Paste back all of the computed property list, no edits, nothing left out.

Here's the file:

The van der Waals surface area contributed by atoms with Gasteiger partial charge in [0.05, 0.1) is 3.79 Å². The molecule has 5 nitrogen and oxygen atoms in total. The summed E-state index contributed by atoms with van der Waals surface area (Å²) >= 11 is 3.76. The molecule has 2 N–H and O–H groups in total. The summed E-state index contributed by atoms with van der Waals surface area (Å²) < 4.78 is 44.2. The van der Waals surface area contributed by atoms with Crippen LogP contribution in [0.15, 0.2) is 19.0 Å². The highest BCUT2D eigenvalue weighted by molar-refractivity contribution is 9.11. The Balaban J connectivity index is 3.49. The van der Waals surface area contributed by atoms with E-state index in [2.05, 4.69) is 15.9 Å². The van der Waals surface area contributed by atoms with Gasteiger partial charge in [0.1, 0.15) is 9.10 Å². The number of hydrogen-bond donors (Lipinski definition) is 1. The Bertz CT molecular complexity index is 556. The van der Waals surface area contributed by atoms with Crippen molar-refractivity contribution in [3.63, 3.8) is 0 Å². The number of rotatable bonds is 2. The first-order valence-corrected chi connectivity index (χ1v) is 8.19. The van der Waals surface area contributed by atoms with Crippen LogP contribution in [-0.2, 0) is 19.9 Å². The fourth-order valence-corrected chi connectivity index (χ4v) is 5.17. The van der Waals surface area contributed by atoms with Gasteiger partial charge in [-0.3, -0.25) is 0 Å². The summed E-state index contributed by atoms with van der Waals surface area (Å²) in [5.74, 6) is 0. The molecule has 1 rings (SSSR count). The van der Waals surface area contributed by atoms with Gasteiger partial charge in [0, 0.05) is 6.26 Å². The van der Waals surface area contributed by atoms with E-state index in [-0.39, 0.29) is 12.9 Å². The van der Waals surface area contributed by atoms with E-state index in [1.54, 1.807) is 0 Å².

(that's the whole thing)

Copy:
The van der Waals surface area contributed by atoms with Gasteiger partial charge in [0.05, 0.1) is 3.79 Å². The molecule has 5 nitrogen and oxygen atoms in total. The summed E-state index contributed by atoms with van der Waals surface area (Å²) >= 11 is 3.76. The molecule has 2 N–H and O–H groups in total. The summed E-state index contributed by atoms with van der Waals surface area (Å²) < 4.78 is 44.2. The van der Waals surface area contributed by atoms with Crippen LogP contribution in [0.15, 0.2) is 19.0 Å². The highest BCUT2D eigenvalue weighted by molar-refractivity contribution is 9.11. The Balaban J connectivity index is 3.49. The van der Waals surface area contributed by atoms with E-state index in [2.05, 4.69) is 15.9 Å². The van der Waals surface area contributed by atoms with Gasteiger partial charge in [0.1, 0.15) is 9.10 Å². The number of hydrogen-bond donors (Lipinski definition) is 1. The Bertz CT molecular complexity index is 556. The van der Waals surface area contributed by atoms with Crippen molar-refractivity contribution in [3.63, 3.8) is 0 Å². The number of rotatable bonds is 2. The first-order valence-corrected chi connectivity index (χ1v) is 8.19. The van der Waals surface area contributed by atoms with Crippen LogP contribution in [-0.2, 0) is 19.9 Å². The fourth-order valence-corrected chi connectivity index (χ4v) is 5.17. The van der Waals surface area contributed by atoms with Gasteiger partial charge in [-0.3, -0.25) is 0 Å². The summed E-state index contributed by atoms with van der Waals surface area (Å²) in [5.74, 6) is 0. The molecule has 1 rings (SSSR count). The van der Waals surface area contributed by atoms with Gasteiger partial charge in [0, 0.05) is 6.26 Å². The van der Waals surface area contributed by atoms with E-state index in [-0.39, 0.29) is 12.9 Å². The van der Waals surface area contributed by atoms with E-state index in [1.54, 1.807) is 0 Å².